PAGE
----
DeveloperWeek Global: Enterprise 2020 DeveloperWeek Global: Enterprise 2020

Main Stage

Join on Hopin

Tuesday, November 10, 2020

VIP Networking AfterParty: Fireside chat w/ Featured Speakers
Adam Frank
Adam Frank
Moogsoft, VP, Product & Design
Asanka Abeysinghe
Asanka Abeysinghe
WSO2, Chief Technology Evangelist
Kevin Goldsmith
Kevin Goldsmith
Chief Technology Officer

Join DevNetwork Co-founder Jon Pasky in this fireside chat with featured speakers on the day's hot topics!

Wednesday, November 11, 2020

OPEN TALK: An Automation Journey: Testing a Cloud-Based IoT System
Mesut Durukal
Mesut Durukal
Siemens, Test Automation Lead

In this presentation, management of a test automation project experiences are told. System under test is the cloud-based, open IoT operating system.

Digitalization is the hottest topic of businesses where companies invest in transforming their processes by leveraging digital technologies. On this trend topic, applied approaches and techniques are explained to construct ideas about the whole testing lifecycle of cloud-based platform. Test levels, priorities, release scopes and regression suites and the structure of the self-developed automation framework with infrastructural components and tools are investigated.

Like all other journeys, there are ramps and landings on the way. Lessons learnt are continuously utilized and processes are improved by evaluating various strategies and adding feedbacks collected from all parties. Some applications have not resulted positively, and the project has reacted as how an agile organization should do. Challenges are listed and actions against them are summarized with visualizing the benefits by comparing before and after situations. The whole progress from the first stages to the last gives an insight about how the project develops and reaches to maturity.

This is the story of automation journey, which is started with a motto: “We are all in the same boat”. The goal is to make insights of a good test management process and best practices.

I think that this submission has an interesting content which can make great attention. Rather than theoretical claims, it consists of practical real-life experiences. A full journey will be shared with challenges and proposals against them of course. Successful adaptation of latest technologies and trends is also in the context. In this scope, I talk about API&UI testing automation frameworks, zero downtime release activities such as blue-green deployments. Initiatives like application of artificial intelligence in testing stages will be told as well. Instead of what to do, I go over how to do.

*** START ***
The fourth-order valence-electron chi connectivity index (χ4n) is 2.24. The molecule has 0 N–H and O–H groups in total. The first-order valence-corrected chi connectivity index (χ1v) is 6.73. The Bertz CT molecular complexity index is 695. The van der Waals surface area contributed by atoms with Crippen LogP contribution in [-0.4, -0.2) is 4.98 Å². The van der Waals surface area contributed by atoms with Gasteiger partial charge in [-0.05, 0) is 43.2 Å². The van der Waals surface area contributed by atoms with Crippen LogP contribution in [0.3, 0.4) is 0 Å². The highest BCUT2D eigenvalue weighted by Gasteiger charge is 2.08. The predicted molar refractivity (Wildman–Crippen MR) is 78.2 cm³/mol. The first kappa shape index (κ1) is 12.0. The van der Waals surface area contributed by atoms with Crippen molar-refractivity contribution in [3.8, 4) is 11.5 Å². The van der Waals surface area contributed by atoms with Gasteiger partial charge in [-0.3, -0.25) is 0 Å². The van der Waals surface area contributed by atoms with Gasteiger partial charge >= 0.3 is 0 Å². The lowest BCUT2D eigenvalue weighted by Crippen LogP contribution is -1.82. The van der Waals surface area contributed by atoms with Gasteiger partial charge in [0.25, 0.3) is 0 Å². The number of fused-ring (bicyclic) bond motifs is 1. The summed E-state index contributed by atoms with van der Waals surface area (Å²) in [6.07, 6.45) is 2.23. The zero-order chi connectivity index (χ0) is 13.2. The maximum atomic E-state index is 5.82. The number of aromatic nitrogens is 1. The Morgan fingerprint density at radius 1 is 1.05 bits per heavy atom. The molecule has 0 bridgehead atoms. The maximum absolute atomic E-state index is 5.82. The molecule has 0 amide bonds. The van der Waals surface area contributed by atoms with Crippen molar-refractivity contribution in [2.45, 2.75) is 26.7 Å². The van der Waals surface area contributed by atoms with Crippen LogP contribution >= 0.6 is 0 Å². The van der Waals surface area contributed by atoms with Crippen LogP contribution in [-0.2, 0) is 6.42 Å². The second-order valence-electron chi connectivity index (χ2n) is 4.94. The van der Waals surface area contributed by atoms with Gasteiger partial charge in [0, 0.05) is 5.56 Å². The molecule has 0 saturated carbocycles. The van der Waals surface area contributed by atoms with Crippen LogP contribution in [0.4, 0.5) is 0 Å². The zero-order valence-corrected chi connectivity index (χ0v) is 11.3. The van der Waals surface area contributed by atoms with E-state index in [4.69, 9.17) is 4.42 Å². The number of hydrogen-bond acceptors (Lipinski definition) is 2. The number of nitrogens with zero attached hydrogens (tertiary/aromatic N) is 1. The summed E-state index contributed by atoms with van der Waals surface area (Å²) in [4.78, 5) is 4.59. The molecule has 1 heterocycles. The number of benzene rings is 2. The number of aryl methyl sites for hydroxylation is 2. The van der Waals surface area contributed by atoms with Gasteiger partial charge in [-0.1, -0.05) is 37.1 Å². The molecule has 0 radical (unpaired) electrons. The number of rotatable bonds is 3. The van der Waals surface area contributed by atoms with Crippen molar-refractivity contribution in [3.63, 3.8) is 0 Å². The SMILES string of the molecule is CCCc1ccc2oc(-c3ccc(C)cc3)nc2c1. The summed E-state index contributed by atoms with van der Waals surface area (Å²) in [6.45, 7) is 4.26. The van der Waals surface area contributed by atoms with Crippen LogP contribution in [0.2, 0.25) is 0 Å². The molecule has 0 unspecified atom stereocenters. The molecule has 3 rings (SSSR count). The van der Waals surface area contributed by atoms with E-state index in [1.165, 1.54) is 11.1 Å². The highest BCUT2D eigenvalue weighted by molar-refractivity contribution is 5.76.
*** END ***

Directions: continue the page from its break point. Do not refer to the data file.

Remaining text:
OPEN TALK: OWASP Top 10 Overview
Vanessa Sauter
Vanessa Sauter, Senior security strategy

Software is vulnerable. The good news is, software is vulnerable in ways that are known and can be addressed. For the past 15+ years, the security community has been publishing and tracking a list of common security vulnerabilities called the OWASP Top 10.This session provides a brief overview of ten common DevSecOps security vulnerability categories. It's a lot to cover in 25 minutes, so this session focuses on the general concepts.

OPEN TALK: Perfect Strangers - Successfully Working in a Cross Functional Environment
Lauren Nagel
Lauren Nagel
New Relic, Sr. Dir. Product Management
Nic Jansma
Nic Jansma
Akamai, Senior Principal Lead Developer

Successful businesses are built on the shoulders of many different roles and personas. Your personal success certainly depends on your individual contributions, but it also depends on how well you can work across different functions as a team member. Interactions between Developers and Product Management, Developers and Test, or with business focused functions such as Marketing and Sales are key to getting things done in an organization, building a great product, and ultimately your own success! Each role may have different “languages” they speak, priorities and scopes of focus. Navigating these variations is not taught in school, and may initially seem like a huge challenge. Understanding and working well with your counterparts enables everyone’s impact to grow larger than each individual’s contributions, and can help create robust products, close working relationships and increase job satisfaction.